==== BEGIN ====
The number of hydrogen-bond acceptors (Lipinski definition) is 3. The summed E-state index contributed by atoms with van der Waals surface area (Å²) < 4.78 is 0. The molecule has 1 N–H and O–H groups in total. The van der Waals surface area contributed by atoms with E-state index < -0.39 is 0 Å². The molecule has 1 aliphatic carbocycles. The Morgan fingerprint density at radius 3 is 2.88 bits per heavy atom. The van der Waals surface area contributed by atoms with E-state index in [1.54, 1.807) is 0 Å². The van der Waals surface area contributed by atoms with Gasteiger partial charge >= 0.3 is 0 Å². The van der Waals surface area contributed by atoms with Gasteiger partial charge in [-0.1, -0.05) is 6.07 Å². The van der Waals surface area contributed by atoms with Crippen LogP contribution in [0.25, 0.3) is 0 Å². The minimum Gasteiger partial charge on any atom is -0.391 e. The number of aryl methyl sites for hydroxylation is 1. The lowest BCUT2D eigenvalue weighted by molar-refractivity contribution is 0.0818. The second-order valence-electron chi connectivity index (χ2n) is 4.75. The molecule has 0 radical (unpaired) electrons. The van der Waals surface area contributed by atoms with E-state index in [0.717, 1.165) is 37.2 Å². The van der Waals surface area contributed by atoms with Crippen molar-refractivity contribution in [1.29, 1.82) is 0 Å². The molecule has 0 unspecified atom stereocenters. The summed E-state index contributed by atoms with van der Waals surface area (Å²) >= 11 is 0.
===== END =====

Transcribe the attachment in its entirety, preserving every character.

The number of hydrogen-bond acceptors (Lipinski definition) is 3. The summed E-state index contributed by atoms with van der Waals surface area (Å²) < 4.78 is 0. The molecule has 1 N–H and O–H groups in total. The van der Waals surface area contributed by atoms with E-state index < -0.39 is 0 Å². The molecule has 1 aliphatic carbocycles. The Morgan fingerprint density at radius 3 is 2.88 bits per heavy atom. The van der Waals surface area contributed by atoms with E-state index in [1.54, 1.807) is 0 Å². The van der Waals surface area contributed by atoms with Gasteiger partial charge >= 0.3 is 0 Å². The van der Waals surface area contributed by atoms with Gasteiger partial charge in [-0.1, -0.05) is 6.07 Å². The van der Waals surface area contributed by atoms with Crippen LogP contribution in [0.25, 0.3) is 0 Å². The minimum Gasteiger partial charge on any atom is -0.391 e. The number of aryl methyl sites for hydroxylation is 1. The lowest BCUT2D eigenvalue weighted by molar-refractivity contribution is 0.0818. The second-order valence-electron chi connectivity index (χ2n) is 4.75. The molecule has 0 radical (unpaired) electrons. The van der Waals surface area contributed by atoms with E-state index in [0.717, 1.165) is 37.2 Å². The van der Waals surface area contributed by atoms with Crippen molar-refractivity contribution in [1.29, 1.82) is 0 Å². The molecule has 0 unspecified atom stereocenters. The summed E-state index contributed by atoms with van der Waals surface area (Å²) >= 11 is 0.